There will be information about ULI, the initial focus area, next steps, and how you can be involved in this effort to help mature localization industry standards to meet your business needs. To receive the kick-off invitation, please use the reporting form to indicate your interest in ULI at http://www.unicode.org/reporting.html#form and your contact information.
For additional information about ULI, see http://uli.unicode.org.
Dear Unicode Community.
As business moves to broader market space, enable offerings and services to be available in those markets also becomes vital to the success and survival of any organizations. According to a 2009 European Union study, the language industry’s annual compounded growth rate was estimated at 10% minimum over the next few years, resulting in approximate value of 16.5 billion to 20 billion € in 2015. Unicode's stated mission is to "enables people around the world to use computers in any language". Technical standard development forms the foundation of desired interoperability for achieving that mission. Ultimately, the benefits of information and technology should be available at the end user level in the friendliest interface possible and to:
1. Gather requirements for core and extension of the specified standards in the areas of text segmentation and content memory,
2. Establish core specification scope, extension and implementations to improve the usefulness of existing standards and profiles for interoperability,
3. Provide consistent interpretation of the specification, extension and profiles.
With the recent announcement of the Unicode Localization Interoperability (ULI) Technical Committee, I would like to invite you to the kick off of ULI and help shape the scope and plan for this TC. To receive the kick-off invitation, please report your interests in ULI at http://www.unicode.org/reporting.html#form with your contact information.
Thank you and look forward to speaking with you.
The Unicode Consortium announces a new technical committee, the Unicode Localization Interoperability Technical Committee. Localization of software information is a key part of the adoption of most software offerings in many countries. The purpose of the new committee is to ensure interoperable data interchange for critical localization-related assets, such as language segmentation, translation source strings, translated strings, and translation memories.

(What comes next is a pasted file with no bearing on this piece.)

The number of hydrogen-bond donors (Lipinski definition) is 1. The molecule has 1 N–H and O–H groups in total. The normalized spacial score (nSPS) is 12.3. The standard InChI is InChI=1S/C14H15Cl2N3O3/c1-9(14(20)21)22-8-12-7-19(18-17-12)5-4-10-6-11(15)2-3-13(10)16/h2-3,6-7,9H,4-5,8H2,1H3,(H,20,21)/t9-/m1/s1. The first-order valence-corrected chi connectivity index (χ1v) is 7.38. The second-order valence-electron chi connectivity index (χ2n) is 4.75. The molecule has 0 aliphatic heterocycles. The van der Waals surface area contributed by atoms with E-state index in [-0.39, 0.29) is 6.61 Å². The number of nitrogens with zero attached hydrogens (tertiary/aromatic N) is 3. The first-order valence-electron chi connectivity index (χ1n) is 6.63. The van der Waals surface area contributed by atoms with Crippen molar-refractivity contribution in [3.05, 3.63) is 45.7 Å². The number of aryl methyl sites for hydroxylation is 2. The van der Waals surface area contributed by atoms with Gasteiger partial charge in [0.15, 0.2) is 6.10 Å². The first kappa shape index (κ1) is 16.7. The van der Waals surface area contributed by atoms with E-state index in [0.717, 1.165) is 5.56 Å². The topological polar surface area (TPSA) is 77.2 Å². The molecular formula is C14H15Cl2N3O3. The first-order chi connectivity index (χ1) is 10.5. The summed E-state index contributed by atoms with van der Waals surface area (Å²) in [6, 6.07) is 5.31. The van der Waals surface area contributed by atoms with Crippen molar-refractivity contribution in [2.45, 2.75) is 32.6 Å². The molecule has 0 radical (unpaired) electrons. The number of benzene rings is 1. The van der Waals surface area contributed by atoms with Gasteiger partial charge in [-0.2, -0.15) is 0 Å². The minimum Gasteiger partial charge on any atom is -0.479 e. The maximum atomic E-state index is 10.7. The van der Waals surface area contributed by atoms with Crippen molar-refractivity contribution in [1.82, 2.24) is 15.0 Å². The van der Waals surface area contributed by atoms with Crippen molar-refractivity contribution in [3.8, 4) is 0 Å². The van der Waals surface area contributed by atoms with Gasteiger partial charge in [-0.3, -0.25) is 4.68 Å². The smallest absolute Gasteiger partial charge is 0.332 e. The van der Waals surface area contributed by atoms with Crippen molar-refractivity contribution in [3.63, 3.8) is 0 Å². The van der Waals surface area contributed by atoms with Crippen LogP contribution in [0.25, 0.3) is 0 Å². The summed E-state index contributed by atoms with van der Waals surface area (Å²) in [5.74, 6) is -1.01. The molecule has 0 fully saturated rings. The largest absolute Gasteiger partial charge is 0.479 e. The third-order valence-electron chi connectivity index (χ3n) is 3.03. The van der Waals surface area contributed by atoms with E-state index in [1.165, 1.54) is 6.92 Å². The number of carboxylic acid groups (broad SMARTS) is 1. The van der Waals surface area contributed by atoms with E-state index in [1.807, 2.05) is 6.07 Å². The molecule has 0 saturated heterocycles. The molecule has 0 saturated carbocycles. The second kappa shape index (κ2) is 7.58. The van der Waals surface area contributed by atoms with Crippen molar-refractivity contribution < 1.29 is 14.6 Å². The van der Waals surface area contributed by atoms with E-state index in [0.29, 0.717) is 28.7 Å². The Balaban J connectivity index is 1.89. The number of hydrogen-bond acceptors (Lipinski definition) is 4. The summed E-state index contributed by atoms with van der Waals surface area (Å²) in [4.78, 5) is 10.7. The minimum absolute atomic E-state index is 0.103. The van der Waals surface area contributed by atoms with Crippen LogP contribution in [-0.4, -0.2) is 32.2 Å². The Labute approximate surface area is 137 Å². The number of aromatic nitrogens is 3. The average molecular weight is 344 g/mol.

The initial focus of the Unicode Localization Interoperability (ULI) Technical Committee is on the improved interoperability of translation memories in the TMX format, segmentation rules that use the SRX format, and translation source strings and resulting translated strings that use the XLIFF format.
The ULI Technical Committee will establish profiles of use for TMX, SRX, and XLIFF. The committee will develop and publish specifications that document specific usage conventions that can be shared for interoperability. This will improve data interchange through more consistent implementations and will enhance the usefulness of these three standards.
For information on how to join the ULI effort and get involved in its work, contact the Unicode Consortium with the contact form (see http://www.unicode.org/reporting.html) and ask about the ULI.
To become a voting participant in the work of the ULI committee, join Unicode in one of the three voting categories of membership: Full, Institutional, or Supporting. See http://www.unicode.org/consortium/join.html .
For more details about the ULI, see: http://unicode.org/uli/